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Angie Drobnic Holan
By Angie Drobnic Holan October 20, 2008

SUMMARY: So how many people don't pay taxes? We answer that question and more.

In an interview with Fox News, John McCain was asked about Barack Obama's claim that 95 percent of Americans will not see their taxes go up under Obama's proposals.

"You spent a lot of time in your debate dealing with that. Is that honest? Is that truthful?" commentator Sean Hannity asked in an Oct. 12, 2008, interview.

"Well, first of all, it's not truthful in the respect that 50 percent or 40 percent of the American people — of taxpayers — American citizens don't pay taxes, federal income taxes," McCain said. "So right there, that obviously is wrong. And maybe that means that he just wants to give them a check. But I don't know if you could interpret that as a quote, 'tax cut.' "

First of all, we wanted to know how many people don't pay federal taxes because they qualify for enough credits or exemptions that they don't owe any taxes. Common credits include the earned income tax credit for low-wage workers, the child tax credit, education credits, and credits for child care expenses. Common deductions include medical and dental expenses, mortgage interest, charitable contributions, educational expenses and business expenses.

Many credits are refundable, which means the government sends a check if the taxes owed are less than zero. Deductions generally reduce taxes owed to zero, with no check sent if the tax bill is less than zero.

We consulted the nonpartisan experts at the Tax Policy Center. They said that the percentage of tax filers with zero or negative individual income tax liability will be 38 percent in 2009. That's pretty close to 40 percent, the low end of the range McCain said. So we rate his statement Mostly True.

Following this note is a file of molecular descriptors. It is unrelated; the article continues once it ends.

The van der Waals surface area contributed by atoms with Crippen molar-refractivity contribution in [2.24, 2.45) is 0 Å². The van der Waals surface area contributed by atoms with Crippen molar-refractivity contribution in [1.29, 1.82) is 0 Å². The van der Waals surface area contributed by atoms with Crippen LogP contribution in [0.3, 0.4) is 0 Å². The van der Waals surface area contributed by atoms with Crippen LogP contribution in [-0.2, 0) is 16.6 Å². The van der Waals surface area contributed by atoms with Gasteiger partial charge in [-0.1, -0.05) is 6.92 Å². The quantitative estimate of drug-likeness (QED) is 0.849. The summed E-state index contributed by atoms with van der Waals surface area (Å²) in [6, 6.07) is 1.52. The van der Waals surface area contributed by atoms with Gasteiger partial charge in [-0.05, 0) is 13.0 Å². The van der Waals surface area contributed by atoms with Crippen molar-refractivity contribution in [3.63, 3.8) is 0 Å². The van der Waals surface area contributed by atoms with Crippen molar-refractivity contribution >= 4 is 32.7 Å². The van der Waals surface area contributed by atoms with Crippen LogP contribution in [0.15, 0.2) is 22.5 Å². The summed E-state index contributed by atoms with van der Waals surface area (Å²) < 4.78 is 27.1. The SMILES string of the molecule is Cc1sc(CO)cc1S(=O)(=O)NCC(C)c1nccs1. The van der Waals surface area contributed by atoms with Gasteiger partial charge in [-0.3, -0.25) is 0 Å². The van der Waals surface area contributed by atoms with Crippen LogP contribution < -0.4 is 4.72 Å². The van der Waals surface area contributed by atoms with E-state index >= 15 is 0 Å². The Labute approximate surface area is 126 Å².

We should also point out that Obama's policies do not provide a tax cut for 95 percent of Americans — it's actually about 81 percent of all tax filers.

But if you consider only people who work, that number goes up, because part of Obama's plan is a tax credit to offset payroll taxes. If you look only at workers, or "working families," as Obama likes to put it, it turns out that 95 percent of workers receive a tax cut under Obama's plans. We looked at that claim on Sept. 18, 2008, and ruled it True. Since then, the Tax Policy Center has published additional research specifically confirming our ruling: They found the Obama plan provided a tax cut for 94.8 percent of workers.

We also got reader e-mail pointing out that many people don't pay taxes and asking how that would affect some of our rulings on Obama's tax policy. Several readers asked us about a Wall Street Journal opinion piece that disputed Barack Obama's claim that he provides "a tax cut for 95 percent of all working families." The article cited the number of people who don't pay taxes, and concluded the 95 percent number was inflated.

Part of the article's argument is that Obama should not be able to claim he's giving tax cuts to people who don't actually pay taxes, and McCain has recently reiterated this argument.

Obama "believes in redistributing wealth, not in policies that grow our economy and create jobs and opportunities for all Americans," McCain said in Belton, Mo., on Oct. 20, 2008. "You might ask: How do you cut income taxes for 95 percent of Americans, when more than 40 percent pay no income taxes right now? How do you reduce the number zero?"

Whether people who owe no income taxes now should get refunds is a more of a philosophical question than a question for fact checkers. But we do want to answer reader questions about what happens to Obama's numbers if you don't count people who don't owe taxes. Would 95 percent of the workers who do pay taxes still see a reduction in taxes owed, or would that number decline?

We found the percentage drops, but only very slightly: It drops about 3 percentage points, from 95 percent to 92 percent.

We were surprised the change was that small. But it's easy to prove with a simple thought experiment. Here's how it works:

Let's say we're considering 100 workers. We know from the Tax Policy Center that five of them will not get a tax break under Obama's plan, and conversely 95 of them will. We also know that 38 of those workers do not owe any taxes thanks to credits and deductions.

So let's take the 38 workers who owe nothing and send them away. For the sake of our thought experiment, we're going to assume that all 38 got a tax cut under Obama's plan in the form of even lower tax liability. We should state clearly that this may not be the case — a few people with low incomes, depending on their specific circumstances, might not receive additional tax cuts under Obama's plan. But just to give the extra benefit of the doubt, we'll stipulate here that all 38 receive a tax cut.

So that leaves us with 62 workers who do pay taxes. If five of them don't get a tax cut under Obama's plan, that means 57 of 62 workers will get a tax cut.  That's 92 percent.

So the "95 percent illusion" that the  Wall Street Journal opinion piece describes is three points.

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